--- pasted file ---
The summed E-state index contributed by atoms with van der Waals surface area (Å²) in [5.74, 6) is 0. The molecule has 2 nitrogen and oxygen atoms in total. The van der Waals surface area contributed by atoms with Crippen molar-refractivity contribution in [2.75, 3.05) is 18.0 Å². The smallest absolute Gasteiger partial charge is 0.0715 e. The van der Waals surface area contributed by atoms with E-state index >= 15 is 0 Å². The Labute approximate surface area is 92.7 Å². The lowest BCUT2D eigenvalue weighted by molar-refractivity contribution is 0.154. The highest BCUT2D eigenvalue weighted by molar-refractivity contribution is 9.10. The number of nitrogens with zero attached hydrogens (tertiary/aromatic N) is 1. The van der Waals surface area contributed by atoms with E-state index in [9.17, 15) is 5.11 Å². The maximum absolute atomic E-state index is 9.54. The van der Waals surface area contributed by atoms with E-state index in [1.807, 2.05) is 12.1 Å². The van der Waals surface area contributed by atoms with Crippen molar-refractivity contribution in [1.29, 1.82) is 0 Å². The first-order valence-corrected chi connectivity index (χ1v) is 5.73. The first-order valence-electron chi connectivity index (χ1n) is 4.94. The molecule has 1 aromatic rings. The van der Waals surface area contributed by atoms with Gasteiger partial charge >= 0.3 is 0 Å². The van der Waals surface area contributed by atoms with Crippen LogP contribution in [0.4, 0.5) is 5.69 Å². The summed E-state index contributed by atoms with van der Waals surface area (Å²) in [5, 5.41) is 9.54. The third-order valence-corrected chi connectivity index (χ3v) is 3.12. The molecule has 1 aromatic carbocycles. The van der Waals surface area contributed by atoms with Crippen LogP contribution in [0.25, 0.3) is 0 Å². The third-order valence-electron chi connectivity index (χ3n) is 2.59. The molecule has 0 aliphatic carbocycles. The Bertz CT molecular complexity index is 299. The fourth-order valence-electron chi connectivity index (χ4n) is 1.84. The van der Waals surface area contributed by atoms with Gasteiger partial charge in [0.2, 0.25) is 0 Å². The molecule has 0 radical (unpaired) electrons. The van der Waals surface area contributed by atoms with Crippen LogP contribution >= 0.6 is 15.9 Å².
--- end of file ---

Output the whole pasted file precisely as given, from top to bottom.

The summed E-state index contributed by atoms with van der Waals surface area (Å²) in [5.74, 6) is 0. The molecule has 2 nitrogen and oxygen atoms in total. The van der Waals surface area contributed by atoms with Crippen molar-refractivity contribution in [2.75, 3.05) is 18.0 Å². The smallest absolute Gasteiger partial charge is 0.0715 e. The van der Waals surface area contributed by atoms with E-state index >= 15 is 0 Å². The Labute approximate surface area is 92.7 Å². The lowest BCUT2D eigenvalue weighted by molar-refractivity contribution is 0.154. The highest BCUT2D eigenvalue weighted by molar-refractivity contribution is 9.10. The number of nitrogens with zero attached hydrogens (tertiary/aromatic N) is 1. The van der Waals surface area contributed by atoms with E-state index in [9.17, 15) is 5.11 Å². The maximum absolute atomic E-state index is 9.54. The van der Waals surface area contributed by atoms with E-state index in [1.807, 2.05) is 12.1 Å². The van der Waals surface area contributed by atoms with Crippen molar-refractivity contribution in [1.29, 1.82) is 0 Å². The first-order valence-corrected chi connectivity index (χ1v) is 5.73. The first-order valence-electron chi connectivity index (χ1n) is 4.94. The molecule has 1 aromatic rings. The van der Waals surface area contributed by atoms with Gasteiger partial charge >= 0.3 is 0 Å². The van der Waals surface area contributed by atoms with Crippen LogP contribution in [0.4, 0.5) is 5.69 Å². The summed E-state index contributed by atoms with van der Waals surface area (Å²) in [5, 5.41) is 9.54. The third-order valence-corrected chi connectivity index (χ3v) is 3.12. The molecule has 1 aromatic carbocycles. The van der Waals surface area contributed by atoms with Crippen LogP contribution in [0.25, 0.3) is 0 Å². The third-order valence-electron chi connectivity index (χ3n) is 2.59. The molecule has 0 aliphatic carbocycles. The Bertz CT molecular complexity index is 299. The fourth-order valence-electron chi connectivity index (χ4n) is 1.84. The van der Waals surface area contributed by atoms with Gasteiger partial charge in [0.2, 0.25) is 0 Å². The molecule has 0 radical (unpaired) electrons. The van der Waals surface area contributed by atoms with Crippen LogP contribution >= 0.6 is 15.9 Å².